With some serious challenges facing UK retail in 2017, there was always going to be some interesting conversations at The National Retail Federation’s Big Show in New York last week.
The introduction of the National Living Wage, combined with the decreasing value of the pound, means that retailers are being forced to think about how to innovate and revitalise their markets, whilst being ever more careful with investment.
The show consisted of 33,000 attendees and over 500 retail exhibitors hosting hundreds of sessions, and showcasing miles of retail technology in keynotes, breakout sessions and innovation labs. Now the dust has settled and the conversations have been had, I wanted to look back at the common themes running through the event, and how they impact us here in the UK.
Today, it’s not enough for physical stores to have great products, service, competitive prices and great technology. The ability to simply order online from the sofa means that the in-store experience is more important than ever.
When you consider that 57% of Millennials are happy to share data with retailers if it means a better service in-store, retailers have to ensure that when a customer walks into a store, the experience is worthwhile for both parties.
There were many technologies on show that give that wow factor to the shopping experience - such as virtual reality and digital signage. But technology can’t just be used for technology’s sake, it should be transforming the experience from a transaction to a meaningful relationship.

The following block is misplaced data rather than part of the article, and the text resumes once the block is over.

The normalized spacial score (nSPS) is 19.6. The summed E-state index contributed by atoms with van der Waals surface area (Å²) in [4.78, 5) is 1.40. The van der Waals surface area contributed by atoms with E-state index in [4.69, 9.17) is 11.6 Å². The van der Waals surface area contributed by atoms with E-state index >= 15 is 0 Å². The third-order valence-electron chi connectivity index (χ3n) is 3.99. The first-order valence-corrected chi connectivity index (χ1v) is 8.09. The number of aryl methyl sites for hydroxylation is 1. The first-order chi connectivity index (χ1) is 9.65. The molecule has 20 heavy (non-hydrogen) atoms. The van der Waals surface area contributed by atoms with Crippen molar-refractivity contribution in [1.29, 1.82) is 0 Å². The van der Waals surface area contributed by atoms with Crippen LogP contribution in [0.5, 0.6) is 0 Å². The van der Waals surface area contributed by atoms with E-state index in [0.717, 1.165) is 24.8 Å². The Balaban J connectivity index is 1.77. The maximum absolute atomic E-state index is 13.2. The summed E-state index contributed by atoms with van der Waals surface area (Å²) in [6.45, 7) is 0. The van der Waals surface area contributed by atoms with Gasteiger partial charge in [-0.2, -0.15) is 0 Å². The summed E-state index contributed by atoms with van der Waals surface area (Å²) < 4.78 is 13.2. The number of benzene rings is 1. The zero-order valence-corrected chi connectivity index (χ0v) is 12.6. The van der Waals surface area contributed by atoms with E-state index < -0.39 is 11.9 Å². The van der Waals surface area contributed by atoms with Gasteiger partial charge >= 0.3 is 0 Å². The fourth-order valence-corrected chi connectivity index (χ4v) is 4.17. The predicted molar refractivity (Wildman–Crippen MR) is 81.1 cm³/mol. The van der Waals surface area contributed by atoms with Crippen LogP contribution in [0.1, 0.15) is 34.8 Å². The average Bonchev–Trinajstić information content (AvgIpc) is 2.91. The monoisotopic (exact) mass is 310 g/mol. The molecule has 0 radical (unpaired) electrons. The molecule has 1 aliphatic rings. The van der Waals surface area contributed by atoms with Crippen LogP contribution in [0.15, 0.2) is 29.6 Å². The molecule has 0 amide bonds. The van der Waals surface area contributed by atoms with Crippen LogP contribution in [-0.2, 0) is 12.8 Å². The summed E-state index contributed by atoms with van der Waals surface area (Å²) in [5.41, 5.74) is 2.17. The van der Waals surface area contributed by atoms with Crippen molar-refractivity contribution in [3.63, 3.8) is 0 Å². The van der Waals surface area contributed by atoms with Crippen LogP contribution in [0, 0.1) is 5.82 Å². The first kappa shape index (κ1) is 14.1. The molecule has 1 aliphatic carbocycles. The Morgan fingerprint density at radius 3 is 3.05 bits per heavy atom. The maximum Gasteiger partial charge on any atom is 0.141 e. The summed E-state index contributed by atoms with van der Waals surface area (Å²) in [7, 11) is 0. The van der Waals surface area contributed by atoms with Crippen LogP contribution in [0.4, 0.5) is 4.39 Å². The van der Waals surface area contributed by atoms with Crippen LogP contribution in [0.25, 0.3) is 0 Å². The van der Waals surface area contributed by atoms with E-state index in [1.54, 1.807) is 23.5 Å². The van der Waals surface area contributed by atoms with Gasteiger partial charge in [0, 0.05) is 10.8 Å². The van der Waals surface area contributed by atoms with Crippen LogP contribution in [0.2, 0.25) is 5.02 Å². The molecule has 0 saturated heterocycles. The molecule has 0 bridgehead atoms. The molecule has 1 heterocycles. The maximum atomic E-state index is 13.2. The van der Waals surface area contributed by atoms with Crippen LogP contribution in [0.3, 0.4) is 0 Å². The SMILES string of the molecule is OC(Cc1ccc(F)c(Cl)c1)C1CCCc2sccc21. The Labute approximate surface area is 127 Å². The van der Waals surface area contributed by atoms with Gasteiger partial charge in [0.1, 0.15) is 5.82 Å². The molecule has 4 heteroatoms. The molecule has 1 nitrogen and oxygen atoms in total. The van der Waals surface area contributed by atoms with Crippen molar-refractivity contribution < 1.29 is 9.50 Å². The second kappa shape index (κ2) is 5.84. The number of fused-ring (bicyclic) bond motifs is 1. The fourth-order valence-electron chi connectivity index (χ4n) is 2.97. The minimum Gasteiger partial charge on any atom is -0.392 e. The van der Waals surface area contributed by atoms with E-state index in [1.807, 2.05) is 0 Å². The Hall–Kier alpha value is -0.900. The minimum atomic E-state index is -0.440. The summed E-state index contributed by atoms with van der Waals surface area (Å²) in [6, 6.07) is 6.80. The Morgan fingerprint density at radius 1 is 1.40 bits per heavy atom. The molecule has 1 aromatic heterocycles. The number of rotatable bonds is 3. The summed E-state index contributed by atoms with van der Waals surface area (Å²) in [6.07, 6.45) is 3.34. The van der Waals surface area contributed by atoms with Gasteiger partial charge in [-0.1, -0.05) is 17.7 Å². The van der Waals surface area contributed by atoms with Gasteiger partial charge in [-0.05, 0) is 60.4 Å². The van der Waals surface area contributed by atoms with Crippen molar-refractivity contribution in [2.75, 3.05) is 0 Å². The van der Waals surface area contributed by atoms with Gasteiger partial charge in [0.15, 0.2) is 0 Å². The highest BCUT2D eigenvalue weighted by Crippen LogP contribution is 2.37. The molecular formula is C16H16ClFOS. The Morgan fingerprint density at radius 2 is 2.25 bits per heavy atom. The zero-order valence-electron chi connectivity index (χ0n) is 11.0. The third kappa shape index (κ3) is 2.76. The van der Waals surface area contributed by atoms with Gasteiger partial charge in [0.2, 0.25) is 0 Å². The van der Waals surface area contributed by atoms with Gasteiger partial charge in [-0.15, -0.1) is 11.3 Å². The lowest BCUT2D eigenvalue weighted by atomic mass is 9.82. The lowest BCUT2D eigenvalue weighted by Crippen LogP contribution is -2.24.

The key to these technologies being used successfully, and on an equal footing with e-commerce, is the way the retailer utilises the customer insight they have gathered.
We heard from Aldo CMO Erwin Hinteregger about how Aldo infuses intelligence into every facet of business operations to deliver a meaningful connected, 1:1 customer experience in-store as well as online. We also saw how Vineyard Vines use technology to reshape their in-store shopper experience.
Customers are getting used to having smart, conversational technologies in their lives. From Siri and Amazon product recommendations to Facebook feeds, content is being curated and delivered based on individual preferences and context.
The same customers also expect the data that retailers hold about them to be used for their benefit. Our Connected Shopper Report found 74% of shoppers like receiving personalised offers and promotions based on their purchasing history.
Brian Krzanich, Intel CEO kicked off his keynote by summing things up beautifully by saying “Data is the new oil”. Retailers are starting to use that data to provide insight into their customers, both online and in-store, and then use that insight to delight those same customers.
Keeping up with what the customer wants is a never ending journey and it’s impressive to see brands like Suitsupply, the Netherlands based men’s clothing retailer with over 60+ worldwide stores using customer and product data to intelligently predict the next best action or product for their customers, in order to drive up conversion rates.
That insight is also being used by retailers to deliver effective 1-to-1 marketing at scale. Throughout the week we heard from disruptive retail brands such as Fanatics, a licensed sports clothing brand who deliver personalisation at scale, creating 1-to-1 marketing offers to fans across the United States, within seconds of the end of a sports game.